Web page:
Characteristics of Married Mothers Who Out-earn their Husbands
Married mothers who out-earn their husbands are a highly educated group. Nearly half (49%) have a college degree or higher. This share is significantly higher than it is among women whose husbands are the primary breadwinners (37%) and among those who make the same level of income as their husbands (39%).
About 65% of married mothers who out-earn their husbands are white; this share is higher than the average of all mothers (60%), but slightly lower than it is among married mothers whose husbands make more (67%).
Married black mothers are more likely to be the primary breadwinner than to be mothers whose husbands have a higher income. The share of black mothers among those who out-earn their husbands is 10%, compared with 6% among couples where the husband is the primary breadwinner.
Compared with married mothers whose income is less than or equal to that of their husbands, mothers who out-earn their husbands are somewhat older. About 14% of them are ages 30 or younger, and a majority (67%) are in their 30s through age 46, an additional 19% are ages 47 to 65. By contrast, about 17% of mothers in the other two groups are ages 30 or younger, and their shares of adult ages 47 to 65 are lower. In addition, children of mothers who out-earn their husbands are slightly older than those in other type of families. The average age of youngest child is 7.6 for mothers who are the primary breadwinner, 7.2 for families in which fathers are the primary breadwinner, and 7.3 for families with both parents equally contributing to the family income.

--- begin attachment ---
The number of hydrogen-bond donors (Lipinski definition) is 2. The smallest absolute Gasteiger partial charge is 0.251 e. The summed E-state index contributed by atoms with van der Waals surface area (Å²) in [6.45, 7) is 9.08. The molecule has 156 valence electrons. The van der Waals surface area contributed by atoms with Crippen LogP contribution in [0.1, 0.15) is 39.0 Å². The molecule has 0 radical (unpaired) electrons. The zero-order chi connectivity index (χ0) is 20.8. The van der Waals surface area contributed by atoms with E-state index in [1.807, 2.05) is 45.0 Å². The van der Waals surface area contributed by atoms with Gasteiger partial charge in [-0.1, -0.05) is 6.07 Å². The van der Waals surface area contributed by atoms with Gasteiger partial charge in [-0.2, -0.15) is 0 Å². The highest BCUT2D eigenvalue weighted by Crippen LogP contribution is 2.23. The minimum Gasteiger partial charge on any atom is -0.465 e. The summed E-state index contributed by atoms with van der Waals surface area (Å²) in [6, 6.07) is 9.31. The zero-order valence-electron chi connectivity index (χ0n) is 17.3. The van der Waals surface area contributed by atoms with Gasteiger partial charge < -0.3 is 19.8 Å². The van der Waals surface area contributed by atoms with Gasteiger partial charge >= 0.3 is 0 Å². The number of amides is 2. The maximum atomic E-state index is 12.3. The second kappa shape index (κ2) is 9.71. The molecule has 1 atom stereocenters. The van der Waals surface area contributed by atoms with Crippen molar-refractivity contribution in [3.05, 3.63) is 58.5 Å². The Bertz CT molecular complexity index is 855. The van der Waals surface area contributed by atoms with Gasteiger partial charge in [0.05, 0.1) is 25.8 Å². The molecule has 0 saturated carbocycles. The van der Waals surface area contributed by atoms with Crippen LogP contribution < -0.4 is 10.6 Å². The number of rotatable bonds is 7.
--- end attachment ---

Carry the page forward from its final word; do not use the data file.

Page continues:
Among married couples with children, the total family income is highest when the mother, not the father, is the primary provider. In 2011, the median family income is nearly $80,000 for couples in which wife is the primary breadwinner, about $2,000 more than it is for couples in which husband is the primary breadwinner and $10,000 more than it is for couples in which the spouses’ incomes are identical.
This is related to the employment arrangements between the couples. In families where the mother out-earns the father, about seven-in-ten (71%) have two working parents and 22% consist of couples in which the mother is the sole earner of the family. However, when the father out-earns the mother, he is more likely to be the sole breadwinner. In about four-in-ten of these families (41%), only the father is employed, while in 54% of these families, both the mother and the father are employed.
Income and Education among Newlyweds